In this original collection of essays, a group of distinguished scholars critically examine the ethical dimensions of business using the Kantian themed business ethics of Norman E. Bowie as a jumping off point. The authors engage Bowie's influential body of scholarship as well as contemporary themes in business, including topics such as: the normative foundations of capitalism; the applicability of Kantian ethics, virtue ethics, and pragmatism in normative business ethics; meaningful work; managerial ethics; the ethics of high leverage finance capitalism; business ethics and corporate social responsibility; and responsibility for the natural environment. The contributors to this volume include both scholars sympathetic to Bowie's Kantian business ethics and scholars critical of that perspective.
As one of the foundational figures in the establishment and legitimization of the study of business ethics as a field of scholarship, Bowie casts a long shadow over the field. Over the last thirty years he has applied a distinctive, Kantian approach to the analysis of problems in business ethics and his work has had a substantial impact on a wide range of theory and scholarship in the field. Bowie argues in his work that economic value is not the only value that should inform managers, executives, and policy makers when making both business policy decisions and everyday management decisions. He utilizes a Kantian framework to support the position that additional values - such as human dignity and rational consistency - should inform business practice and influence managerial decision-making. He also shows that business practices that include these additional values are consistent with sound management theory and that such businesses can be financially successful.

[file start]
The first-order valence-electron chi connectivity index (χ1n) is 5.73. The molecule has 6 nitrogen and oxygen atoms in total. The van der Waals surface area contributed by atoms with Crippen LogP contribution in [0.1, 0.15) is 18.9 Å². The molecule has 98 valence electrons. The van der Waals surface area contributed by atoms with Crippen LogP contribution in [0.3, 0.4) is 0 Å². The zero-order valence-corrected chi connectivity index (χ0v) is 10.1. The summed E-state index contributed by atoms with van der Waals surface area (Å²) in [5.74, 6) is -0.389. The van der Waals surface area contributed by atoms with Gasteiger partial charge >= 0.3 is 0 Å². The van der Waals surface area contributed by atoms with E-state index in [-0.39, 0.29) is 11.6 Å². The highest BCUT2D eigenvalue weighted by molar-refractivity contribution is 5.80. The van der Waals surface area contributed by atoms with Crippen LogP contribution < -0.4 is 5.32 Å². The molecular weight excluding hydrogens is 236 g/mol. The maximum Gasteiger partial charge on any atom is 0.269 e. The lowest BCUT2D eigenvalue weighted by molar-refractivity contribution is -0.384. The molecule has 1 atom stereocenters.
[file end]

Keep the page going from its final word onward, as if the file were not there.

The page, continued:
This volume of scholarly essays will be of considerable interest to students and scholars working in business ethics, corporate social responsibility, and organization studies.